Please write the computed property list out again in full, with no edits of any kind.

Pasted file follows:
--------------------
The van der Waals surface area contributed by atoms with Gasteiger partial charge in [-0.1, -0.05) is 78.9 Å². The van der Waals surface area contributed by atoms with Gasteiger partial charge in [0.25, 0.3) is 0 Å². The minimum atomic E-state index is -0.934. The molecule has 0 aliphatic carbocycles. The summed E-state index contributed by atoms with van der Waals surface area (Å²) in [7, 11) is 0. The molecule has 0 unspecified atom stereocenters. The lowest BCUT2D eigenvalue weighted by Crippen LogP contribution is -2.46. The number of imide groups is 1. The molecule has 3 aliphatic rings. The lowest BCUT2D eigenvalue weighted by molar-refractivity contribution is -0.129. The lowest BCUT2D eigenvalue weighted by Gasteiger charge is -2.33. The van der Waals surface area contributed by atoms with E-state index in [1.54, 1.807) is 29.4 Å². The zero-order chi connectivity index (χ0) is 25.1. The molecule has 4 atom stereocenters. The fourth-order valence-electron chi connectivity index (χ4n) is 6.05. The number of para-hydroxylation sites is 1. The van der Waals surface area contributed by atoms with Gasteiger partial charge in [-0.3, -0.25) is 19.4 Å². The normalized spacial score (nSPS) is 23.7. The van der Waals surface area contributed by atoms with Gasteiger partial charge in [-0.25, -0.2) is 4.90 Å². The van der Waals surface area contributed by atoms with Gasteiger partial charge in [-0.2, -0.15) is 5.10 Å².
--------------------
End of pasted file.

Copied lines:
The van der Waals surface area contributed by atoms with Gasteiger partial charge in [-0.1, -0.05) is 78.9 Å². The van der Waals surface area contributed by atoms with Gasteiger partial charge in [0.25, 0.3) is 0 Å². The minimum atomic E-state index is -0.934. The molecule has 0 aliphatic carbocycles. The summed E-state index contributed by atoms with van der Waals surface area (Å²) in [7, 11) is 0. The molecule has 0 unspecified atom stereocenters. The lowest BCUT2D eigenvalue weighted by Crippen LogP contribution is -2.46. The number of imide groups is 1. The molecule has 3 aliphatic rings. The lowest BCUT2D eigenvalue weighted by molar-refractivity contribution is -0.129. The lowest BCUT2D eigenvalue weighted by Gasteiger charge is -2.33. The van der Waals surface area contributed by atoms with E-state index in [1.54, 1.807) is 29.4 Å². The zero-order chi connectivity index (χ0) is 25.1. The molecule has 4 atom stereocenters. The fourth-order valence-electron chi connectivity index (χ4n) is 6.05. The number of para-hydroxylation sites is 1. The van der Waals surface area contributed by atoms with Gasteiger partial charge in [-0.3, -0.25) is 19.4 Å². The normalized spacial score (nSPS) is 23.7. The van der Waals surface area contributed by atoms with Gasteiger partial charge in [-0.25, -0.2) is 4.90 Å². The van der Waals surface area contributed by atoms with Gasteiger partial charge in [-0.2, -0.15) is 5.10 Å².